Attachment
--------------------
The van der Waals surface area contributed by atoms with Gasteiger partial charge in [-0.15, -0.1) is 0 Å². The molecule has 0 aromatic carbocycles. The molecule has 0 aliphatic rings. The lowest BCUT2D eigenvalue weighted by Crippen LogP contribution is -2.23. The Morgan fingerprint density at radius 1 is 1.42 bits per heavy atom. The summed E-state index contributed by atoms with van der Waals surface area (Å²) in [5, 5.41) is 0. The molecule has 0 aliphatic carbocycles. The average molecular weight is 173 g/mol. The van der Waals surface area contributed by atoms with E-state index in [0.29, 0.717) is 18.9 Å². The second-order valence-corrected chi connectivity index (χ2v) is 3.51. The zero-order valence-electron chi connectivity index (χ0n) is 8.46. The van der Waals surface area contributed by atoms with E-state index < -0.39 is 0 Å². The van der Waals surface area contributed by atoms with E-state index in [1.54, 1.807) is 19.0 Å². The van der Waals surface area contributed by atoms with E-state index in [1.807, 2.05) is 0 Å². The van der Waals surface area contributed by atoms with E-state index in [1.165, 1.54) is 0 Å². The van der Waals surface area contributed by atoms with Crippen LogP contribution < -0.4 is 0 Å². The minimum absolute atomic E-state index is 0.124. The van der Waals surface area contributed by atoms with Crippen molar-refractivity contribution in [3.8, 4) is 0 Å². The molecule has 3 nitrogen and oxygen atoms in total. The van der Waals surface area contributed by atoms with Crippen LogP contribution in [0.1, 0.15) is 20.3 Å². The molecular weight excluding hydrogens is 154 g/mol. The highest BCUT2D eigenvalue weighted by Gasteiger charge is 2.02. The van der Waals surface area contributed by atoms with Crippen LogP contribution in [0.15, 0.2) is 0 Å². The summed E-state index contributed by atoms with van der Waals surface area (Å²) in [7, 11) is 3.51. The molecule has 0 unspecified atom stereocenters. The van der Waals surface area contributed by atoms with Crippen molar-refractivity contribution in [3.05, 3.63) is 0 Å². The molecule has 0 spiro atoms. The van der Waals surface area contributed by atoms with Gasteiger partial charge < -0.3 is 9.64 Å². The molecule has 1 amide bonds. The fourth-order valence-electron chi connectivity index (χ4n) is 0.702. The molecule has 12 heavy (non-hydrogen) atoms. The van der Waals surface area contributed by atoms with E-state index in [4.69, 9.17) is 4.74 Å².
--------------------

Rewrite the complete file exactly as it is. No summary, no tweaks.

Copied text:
The van der Waals surface area contributed by atoms with Gasteiger partial charge in [-0.15, -0.1) is 0 Å². The molecule has 0 aromatic carbocycles. The molecule has 0 aliphatic rings. The lowest BCUT2D eigenvalue weighted by Crippen LogP contribution is -2.23. The Morgan fingerprint density at radius 1 is 1.42 bits per heavy atom. The summed E-state index contributed by atoms with van der Waals surface area (Å²) in [5, 5.41) is 0. The molecule has 0 aliphatic carbocycles. The average molecular weight is 173 g/mol. The van der Waals surface area contributed by atoms with E-state index in [0.29, 0.717) is 18.9 Å². The second-order valence-corrected chi connectivity index (χ2v) is 3.51. The zero-order valence-electron chi connectivity index (χ0n) is 8.46. The van der Waals surface area contributed by atoms with E-state index < -0.39 is 0 Å². The van der Waals surface area contributed by atoms with E-state index in [1.54, 1.807) is 19.0 Å². The van der Waals surface area contributed by atoms with E-state index in [1.807, 2.05) is 0 Å². The van der Waals surface area contributed by atoms with E-state index in [1.165, 1.54) is 0 Å². The van der Waals surface area contributed by atoms with Crippen LogP contribution < -0.4 is 0 Å². The minimum absolute atomic E-state index is 0.124. The van der Waals surface area contributed by atoms with Crippen molar-refractivity contribution in [3.8, 4) is 0 Å². The molecule has 3 nitrogen and oxygen atoms in total. The van der Waals surface area contributed by atoms with Crippen LogP contribution in [0.1, 0.15) is 20.3 Å². The molecular weight excluding hydrogens is 154 g/mol. The highest BCUT2D eigenvalue weighted by Gasteiger charge is 2.02. The van der Waals surface area contributed by atoms with Crippen LogP contribution in [0.15, 0.2) is 0 Å². The summed E-state index contributed by atoms with van der Waals surface area (Å²) in [7, 11) is 3.51. The molecule has 0 unspecified atom stereocenters. The van der Waals surface area contributed by atoms with Crippen molar-refractivity contribution in [3.05, 3.63) is 0 Å². The molecule has 0 spiro atoms. The van der Waals surface area contributed by atoms with Gasteiger partial charge < -0.3 is 9.64 Å². The molecule has 1 amide bonds. The fourth-order valence-electron chi connectivity index (χ4n) is 0.702. The molecule has 12 heavy (non-hydrogen) atoms. The van der Waals surface area contributed by atoms with E-state index in [4.69, 9.17) is 4.74 Å².